TEGA CAY, S.C. Connor McKemey remembers the moment he first saw his new face.
Hed put a DVD in his laptop in the hospital room and, waiting for the movie to load, happened to glance into the dark, barely reflective screen.
He turned away and pushed his laptop aside.
It was too soon to see how he looked, what that meant, and how he felt about it. He was having a hard enough time figuring out what had happened that a fire had nearly killed him, that doctors had induced a two-month coma, that he was in an Augusta, Ga., burn center, 150 miles from his Tega Cay, S.C., home. His mothers gentle prodding was helping him remember, filling in details.
He knew one thing, though, with the certainty of a 13-year-old: He desperately wanted his routines back. Get up, get dressed, go to school, go to lacrosse, hang out with friends.
I wanted everything to just be normal, he says.
The remarkable thing? Now, for the most part after almost four years, 126 surgeries, a sports magazine cover and a documentary film everything is.
Each day, Connor gets up, gets dressed and gets going.
He showers quickly, but only after carefully checking the water temperature. Doctors have warned him how easily it could scald him, since he cant accurately feel heat or cold anywhere but on his palms and fingertips.
He uses little in the way of products, except for Arbonne NutriMinC lotion, which he slathers on his limbs after every shower. He rubs it into tough-textured skin marked with the diamond pattern characteristic of lab-grown skin grafts. Sometimes, when he remembers, he dabs sunscreen on his face, which is wrinkled with small scars, and onto the thicker scar on his neck, which surgeons sliced to relieve the tension of healing skin. He runs his right hand his left is missing part of his thumb and index finger through his thick brown hair, which took about a year to grow back.
That he can do any of this is miracle enough. In December 2008, doctors didnt expect Connor to live, much less heal, grow or walk again.
It had been cold on Dec. 21, the day Connors dad, now U.S. Naval Reserve Capt., George McKemey, was due home from Baghdad for Christmas. Connor was in the backyard and decided to light the outdoor propane fireplace. Connor turned on the gas, allowing fumes to build in the fireplace, an error in lighting the logs. From inside, Karin McKemey heard a whoosh, glanced out and saw her son in flames. She dove through a living room window to get to him.
Their neighbor Daniel Tucker, who is also a firefighter, heard the explosion and rushed to help Karin and Connor. He called 911, tended to their injuries and stayed with them as medics arrived to transport them to Tega Cays Turner Field. Two helicopters landed in the field to take both of them to the Joseph M. Still Burn Center in Augusta. Within 24 hours, George and Connors brothers, Tripp and Quinn, joined them there, and got the news: Connor had a 1 percent chance of surviving.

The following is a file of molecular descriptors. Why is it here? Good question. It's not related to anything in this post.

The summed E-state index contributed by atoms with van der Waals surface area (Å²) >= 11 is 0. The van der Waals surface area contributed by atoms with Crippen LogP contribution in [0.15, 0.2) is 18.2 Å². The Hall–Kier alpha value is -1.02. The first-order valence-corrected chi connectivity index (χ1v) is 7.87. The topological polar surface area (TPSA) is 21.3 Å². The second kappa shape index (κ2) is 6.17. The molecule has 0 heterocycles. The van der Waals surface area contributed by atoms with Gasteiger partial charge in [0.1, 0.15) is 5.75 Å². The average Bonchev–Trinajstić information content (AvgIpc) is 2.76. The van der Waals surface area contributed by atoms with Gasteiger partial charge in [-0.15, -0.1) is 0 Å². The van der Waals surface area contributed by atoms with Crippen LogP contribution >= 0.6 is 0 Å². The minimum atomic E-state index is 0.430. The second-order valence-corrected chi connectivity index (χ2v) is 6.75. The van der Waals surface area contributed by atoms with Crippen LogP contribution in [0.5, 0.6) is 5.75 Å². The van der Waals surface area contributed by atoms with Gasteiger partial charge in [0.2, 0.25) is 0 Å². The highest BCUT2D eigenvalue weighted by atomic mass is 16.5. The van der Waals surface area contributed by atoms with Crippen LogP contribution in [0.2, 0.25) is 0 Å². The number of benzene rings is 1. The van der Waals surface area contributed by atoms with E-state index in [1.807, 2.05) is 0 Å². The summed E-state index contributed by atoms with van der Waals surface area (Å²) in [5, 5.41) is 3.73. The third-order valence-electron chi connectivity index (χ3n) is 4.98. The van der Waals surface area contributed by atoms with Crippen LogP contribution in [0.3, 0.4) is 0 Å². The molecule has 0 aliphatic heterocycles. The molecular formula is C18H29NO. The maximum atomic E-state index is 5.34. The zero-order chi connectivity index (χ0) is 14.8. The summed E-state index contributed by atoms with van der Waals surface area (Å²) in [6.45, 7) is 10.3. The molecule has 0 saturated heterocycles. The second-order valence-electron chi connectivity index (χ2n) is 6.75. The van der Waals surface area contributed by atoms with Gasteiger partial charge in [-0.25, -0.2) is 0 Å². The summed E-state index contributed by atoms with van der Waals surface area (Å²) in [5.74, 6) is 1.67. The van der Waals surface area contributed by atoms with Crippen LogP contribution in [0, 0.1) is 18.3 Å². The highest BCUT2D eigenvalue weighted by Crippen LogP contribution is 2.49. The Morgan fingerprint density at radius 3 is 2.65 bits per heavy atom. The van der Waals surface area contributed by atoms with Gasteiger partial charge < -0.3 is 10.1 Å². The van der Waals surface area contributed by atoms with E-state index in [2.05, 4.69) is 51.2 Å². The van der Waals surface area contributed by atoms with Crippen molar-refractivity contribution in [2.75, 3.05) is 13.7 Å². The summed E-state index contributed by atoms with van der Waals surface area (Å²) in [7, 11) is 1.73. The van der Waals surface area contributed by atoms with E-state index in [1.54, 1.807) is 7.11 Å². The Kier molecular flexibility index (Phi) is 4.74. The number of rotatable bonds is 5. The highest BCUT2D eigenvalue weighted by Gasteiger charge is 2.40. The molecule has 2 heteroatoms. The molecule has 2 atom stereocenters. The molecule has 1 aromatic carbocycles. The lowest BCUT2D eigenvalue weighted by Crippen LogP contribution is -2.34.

Burns had ravaged nearly 90 percent of his body; most were third-degree, the worst. The deeper the burn is, the sicker you are, said Dr. Richard Cartie, who treated him. Catastrophic burns dont often happen, and they usually result in death.
Doctors put Connor in a coma to help him heal and cope with the excruciating pain. Connors family anxiously awaited updates from physicians. Karin, healing herself from cuts and burns to her arms, legs and face, stayed in Augusta, terrified for her son. George received temporary orders to relocate from Baghdad to Fort Gordon in Augusta, to be close to his son. The Army and the Navy Reserve were phenomenal throughout the entire ordeal, George says. It was truly an example of them taking care of one of their own.
The surgeries began immediately. First came major skin grafts onto Connors flanks and limbs. Then the less intrusive treatments began, ranging from laser therapy that loosens scar tissue, to procedures that reduce scarring. For more than three months, he endured at least two surgeries a week.
Next month, Connor will have his 127th surgery. Its a new procedure that injects fat cells from his abdomen into scars on his chin, mouth and neck. Not because of how he looks, explains Connor now a 17-year-old high school senior but because the scars have begun to tighten painfully. He may choose to have more surgery if more scars tighten or if he changes his mind about his appearance.